[LMB] A non-list perspective

Corrina Lawson corrinaannelawson at gmail.com
Wed Feb 24 15:51:59 GMT 2016


I have heard grumbling on Tumblr about how all the bisexuals in the
Vorkosigan verse end up in straight (so-called?) relationships rather than
male/male or female/female, or whatnot. (Though I even disagree on that
one, as it seems clear to me that Kareen and Mark have what we'd call an
"open" relationship where sexual exploration also takes place outside their
personal pairing, or so it seems heavily implied.)

And the line "was bisexual" seems to have disturbed some bisexuals I know,
as monogamy does not equal "not bisexual." I understand my friend's point
but one has to take into account the context of that statement in
"Barrayar." The exchange was begun as a political attack on Aral, which
Cordelia deflected initially, the attack took a deeper cut, and that's when
Cordelia defended her husband as monogamous, turning back the slander that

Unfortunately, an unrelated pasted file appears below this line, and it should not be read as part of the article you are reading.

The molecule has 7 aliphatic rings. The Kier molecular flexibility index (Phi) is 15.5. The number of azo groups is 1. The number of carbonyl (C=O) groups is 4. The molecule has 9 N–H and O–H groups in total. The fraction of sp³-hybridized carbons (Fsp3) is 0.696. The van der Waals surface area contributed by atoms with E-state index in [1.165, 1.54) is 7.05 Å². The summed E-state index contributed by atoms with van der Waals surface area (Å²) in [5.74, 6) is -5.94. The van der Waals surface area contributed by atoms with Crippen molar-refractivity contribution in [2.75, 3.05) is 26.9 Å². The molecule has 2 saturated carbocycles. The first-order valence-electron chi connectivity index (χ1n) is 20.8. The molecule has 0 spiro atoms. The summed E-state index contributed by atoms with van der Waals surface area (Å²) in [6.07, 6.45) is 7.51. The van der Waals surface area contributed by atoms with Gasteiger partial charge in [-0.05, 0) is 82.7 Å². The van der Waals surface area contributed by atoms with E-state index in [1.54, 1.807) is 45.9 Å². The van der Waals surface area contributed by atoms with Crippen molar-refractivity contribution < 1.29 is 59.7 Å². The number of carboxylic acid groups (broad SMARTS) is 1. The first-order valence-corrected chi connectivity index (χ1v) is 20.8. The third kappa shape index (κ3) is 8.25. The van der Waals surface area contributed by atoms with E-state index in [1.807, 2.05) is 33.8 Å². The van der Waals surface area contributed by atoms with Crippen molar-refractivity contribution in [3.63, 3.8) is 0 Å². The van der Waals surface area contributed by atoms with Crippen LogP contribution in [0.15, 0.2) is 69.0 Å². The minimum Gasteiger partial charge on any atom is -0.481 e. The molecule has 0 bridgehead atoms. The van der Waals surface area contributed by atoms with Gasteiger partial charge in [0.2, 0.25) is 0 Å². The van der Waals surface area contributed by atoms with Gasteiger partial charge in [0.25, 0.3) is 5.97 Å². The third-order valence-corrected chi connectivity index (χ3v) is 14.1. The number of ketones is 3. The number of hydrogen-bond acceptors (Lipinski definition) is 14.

he's busy being unfaithful and sleeping with men, as anything but that
defense would cause Aral political damage that he cannot afford.

But I do see how someone bisexual would flinch at it, given one of our
world's slurs on bisexuality is that they can't be monogamous.

I have seen other complaints about Dono but I can't follow those as they
seem rooted in trying to make Dono's situation reflective of our world,
rather than the fictional world in which he lives, where our
perceptions/rules don't apply.

Corrina

On Tue, Feb 23, 2016 at 9:36 PM, Damien Sullivan <phoenix at mindstalk.net>
wrote:

> On Sun, Feb 21, 2016 at 11:08:46AM -0600, Lois McMaster Bujold wrote:
>
> > sexual-political spectrum seem to object to bisexuals in their
> > fiction, one for being too gay, and the other for being not gay
> > enough.
>
> Ooh, I'll have to go look, I've heard of "not gay enough" but rarely
> seen it, outside of slash vs. het shipping wars in fanfic, which IME
> isn't the same.
>
> In responding to Reddit comments, I realize in passing that, well, the
> series is often called "MilSF, maybe?", but really, if we were to
> quickly describe the climax of most of the books, it'd be more like pulp
> adventure or spy novels than anything military.  It's usually two or
> three people struggling alone in a room, often not even in the military.
> The stories turn on individual action, not fleet movements.
>
> -xx- Damien X-)
> --
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